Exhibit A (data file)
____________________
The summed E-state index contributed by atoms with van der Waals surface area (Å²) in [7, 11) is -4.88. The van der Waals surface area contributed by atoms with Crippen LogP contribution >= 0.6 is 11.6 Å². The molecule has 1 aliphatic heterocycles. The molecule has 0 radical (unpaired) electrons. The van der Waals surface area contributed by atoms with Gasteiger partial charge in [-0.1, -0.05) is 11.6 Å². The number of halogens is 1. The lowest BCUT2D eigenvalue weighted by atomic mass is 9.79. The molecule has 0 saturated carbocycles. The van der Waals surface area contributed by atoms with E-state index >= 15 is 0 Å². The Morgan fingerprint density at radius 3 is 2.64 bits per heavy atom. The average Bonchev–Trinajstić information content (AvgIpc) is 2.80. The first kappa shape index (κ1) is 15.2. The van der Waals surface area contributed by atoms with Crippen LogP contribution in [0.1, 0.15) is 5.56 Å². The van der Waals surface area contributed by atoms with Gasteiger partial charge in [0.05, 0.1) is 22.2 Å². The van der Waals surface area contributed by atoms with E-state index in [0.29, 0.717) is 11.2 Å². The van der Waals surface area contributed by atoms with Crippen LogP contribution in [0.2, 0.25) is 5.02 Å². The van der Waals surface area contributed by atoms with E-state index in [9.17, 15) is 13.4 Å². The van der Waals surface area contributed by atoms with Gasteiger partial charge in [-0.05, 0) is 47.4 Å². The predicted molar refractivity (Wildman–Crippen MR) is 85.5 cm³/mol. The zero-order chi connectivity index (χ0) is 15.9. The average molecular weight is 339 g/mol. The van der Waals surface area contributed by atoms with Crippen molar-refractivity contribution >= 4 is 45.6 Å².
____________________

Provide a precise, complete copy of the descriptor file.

The summed E-state index contributed by atoms with van der Waals surface area (Å²) in [7, 11) is -4.88. The van der Waals surface area contributed by atoms with Crippen LogP contribution >= 0.6 is 11.6 Å². The molecule has 1 aliphatic heterocycles. The molecule has 0 radical (unpaired) electrons. The van der Waals surface area contributed by atoms with Gasteiger partial charge in [-0.1, -0.05) is 11.6 Å². The number of halogens is 1. The lowest BCUT2D eigenvalue weighted by atomic mass is 9.79. The molecule has 0 saturated carbocycles. The van der Waals surface area contributed by atoms with E-state index >= 15 is 0 Å². The Morgan fingerprint density at radius 3 is 2.64 bits per heavy atom. The average Bonchev–Trinajstić information content (AvgIpc) is 2.80. The first kappa shape index (κ1) is 15.2. The van der Waals surface area contributed by atoms with Crippen LogP contribution in [0.1, 0.15) is 5.56 Å². The van der Waals surface area contributed by atoms with Gasteiger partial charge in [0.05, 0.1) is 22.2 Å². The van der Waals surface area contributed by atoms with E-state index in [0.29, 0.717) is 11.2 Å². The van der Waals surface area contributed by atoms with Crippen LogP contribution in [0.2, 0.25) is 5.02 Å². The van der Waals surface area contributed by atoms with E-state index in [9.17, 15) is 13.4 Å². The van der Waals surface area contributed by atoms with Gasteiger partial charge in [-0.05, 0) is 47.4 Å². The predicted molar refractivity (Wildman–Crippen MR) is 85.5 cm³/mol. The zero-order chi connectivity index (χ0) is 15.9. The average molecular weight is 339 g/mol. The van der Waals surface area contributed by atoms with Crippen molar-refractivity contribution >= 4 is 45.6 Å².